January 24, 2018: Teaching and Learning in Medicine
https://www.readbyqxmd.com/read/29364745/do-gold-humanism-honor-society-inductees-differ-from-their-peers-in-empathy-patient-centeredness-tolerance-of-ambiguity-coping-style-and-perception-of-the-learning-environment
#6
Elizabeth Gaufberg, Lisette Dunham, Edward Krupat, Brent Stansfield, Charles Christianson, Susan Skochelak
Construct: Induction into the Gold Humanism Honor Society (GHHS) during medical school is recognized as an indicator of humanistic orientation and behavior. Various attitudes and interpersonal orientations including empathy and patient-centeredness have been posited to translate into behaviors constituting humanistic care. BACKGROUND: To our knowledge there has never been a longitudinal, multi-institutional empirical study of the attitudinal and interpersonal orientations correlated with GHHS membership status...
January 24, 2018: Teaching and Learning in Medicine
https://www.readbyqxmd.com/read/29364732/improving-practice-guideline-adherence-through-peer-feedback-impact-of-an-ambulatory-cardiology-curriculum
#7
Karl M Richardson, Jai Singh, Dan Muñoz, Julie B Damp, Lisa A Mendes
PROBLEM: Graduate medical trainees must be prepared to practice in a quality-driven system that values adherence to and documentation of evidence-based care. Few validated approaches exist to teach these skills. Our objective was to develop, implement, and evaluate an ambulatory practice improvement curriculum capitalizing on peer feedback aimed at improving cardiology fellow guideline knowledge, adherence, and chart documentation. INTERVENTION: Four outpatient topics were reviewed in dedicated 1-hour sessions: stable ischemic heart disease, heart failure, atrial fibrillation, and aortic valvular disease...
January 24, 2018: Teaching and Learning in Medicine
https://www.readbyqxmd.com/read/29351403/project-on-the-good-physician-further-evidence-for-the-validity-of-a-moral-intuitionist-model-of-virtuous-caring
#8
G Michael Leffel, Ross A Oakes Mueller, Sandra A Ham, Kyle E Karches, Farr A Curlin, John D Yoon
THEORY: In the Project on the Good Physician, the authors propose a moral intuitionist model of virtuous caring that places the virtues of Mindfulness, Empathic Compassion, and Generosity at the heart of medical character education. HYPOTHESES: Hypothesis 1a: The virtues of Mindfulness, Empathic Compassion, and Generosity will be positively associated with one another (convergent validity). Hypothesis 1b: The virtues of Mindfulness and Empathic Compassion will explain variance in the action-related virtue of Generosity beyond that predicted by Big Five personality traits alone (discriminant validity)...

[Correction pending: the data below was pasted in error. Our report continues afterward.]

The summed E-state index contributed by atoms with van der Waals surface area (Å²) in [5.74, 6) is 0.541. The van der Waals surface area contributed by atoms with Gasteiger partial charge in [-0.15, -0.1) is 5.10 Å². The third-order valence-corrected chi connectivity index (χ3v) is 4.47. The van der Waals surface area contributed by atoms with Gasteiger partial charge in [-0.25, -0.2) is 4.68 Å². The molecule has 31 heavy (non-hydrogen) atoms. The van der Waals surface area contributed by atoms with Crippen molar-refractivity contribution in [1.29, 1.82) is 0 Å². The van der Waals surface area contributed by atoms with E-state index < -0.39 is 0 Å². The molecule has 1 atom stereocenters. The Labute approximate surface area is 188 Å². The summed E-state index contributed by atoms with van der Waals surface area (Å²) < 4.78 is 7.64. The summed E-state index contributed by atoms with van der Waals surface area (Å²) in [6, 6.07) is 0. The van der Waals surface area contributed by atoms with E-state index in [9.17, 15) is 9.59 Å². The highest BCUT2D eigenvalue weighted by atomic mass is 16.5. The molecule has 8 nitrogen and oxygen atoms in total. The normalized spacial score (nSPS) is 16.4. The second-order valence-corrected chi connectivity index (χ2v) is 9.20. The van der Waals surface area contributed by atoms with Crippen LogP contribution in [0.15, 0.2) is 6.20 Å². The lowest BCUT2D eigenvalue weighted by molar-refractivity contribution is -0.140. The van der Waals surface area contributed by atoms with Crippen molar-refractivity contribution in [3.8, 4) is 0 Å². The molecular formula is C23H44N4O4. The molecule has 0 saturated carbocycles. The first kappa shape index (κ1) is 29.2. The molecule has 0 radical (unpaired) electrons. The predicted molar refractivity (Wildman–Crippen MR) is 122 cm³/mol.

January 19, 2018: Teaching and Learning in Medicine
https://www.readbyqxmd.com/read/29324048/peer-observation-of-rounds-leads-to-collegial-discussion-of-teaching
#9
J Rush Pierce, Patrick Rendón, Deepti Rao
PROBLEM: Faculty in the Division of Hospital Medicine provide most of the clinical teaching for learners at our institution. The majority of these faculty are Assistant Professors with limited formal instruction in clinical teaching. Previous Divisional strategies to improve clinical teaching ability included discussion of effective teaching behaviors, developing written expectations for teaching faculty, and instituting seminars on effective clinical teaching. Heretofore, the Division had not utilized a direct observation exercise...
January 11, 2018: Teaching and Learning in Medicine
https://www.readbyqxmd.com/read/29283674/patient-narratives-as-a-teaching-tool-a-pilot-study-of-first-year-medical-students-and-patient-educators-affected-by-intellectual-developmental-disabilities
#10
Alon Coret, Kerry Boyd, Kevin Hobbs, Joyce Zazulak, Meghan McConnell
PROBLEM: People with intellectual and developmental disabilities (IDD) face complex biopsychosocial challenges and are medically underserved. This is in part due to insufficient resources and supports but can also be attributed to a lack of adequate physician training in addressing the unique needs of this population. INTERVENTION: This study aimed to introduce 1st-year medical students to the IDD population using a blended educational experience that included video narratives of and direct interactions with people affected by IDD...
December 28, 2017: Teaching and Learning in Medicine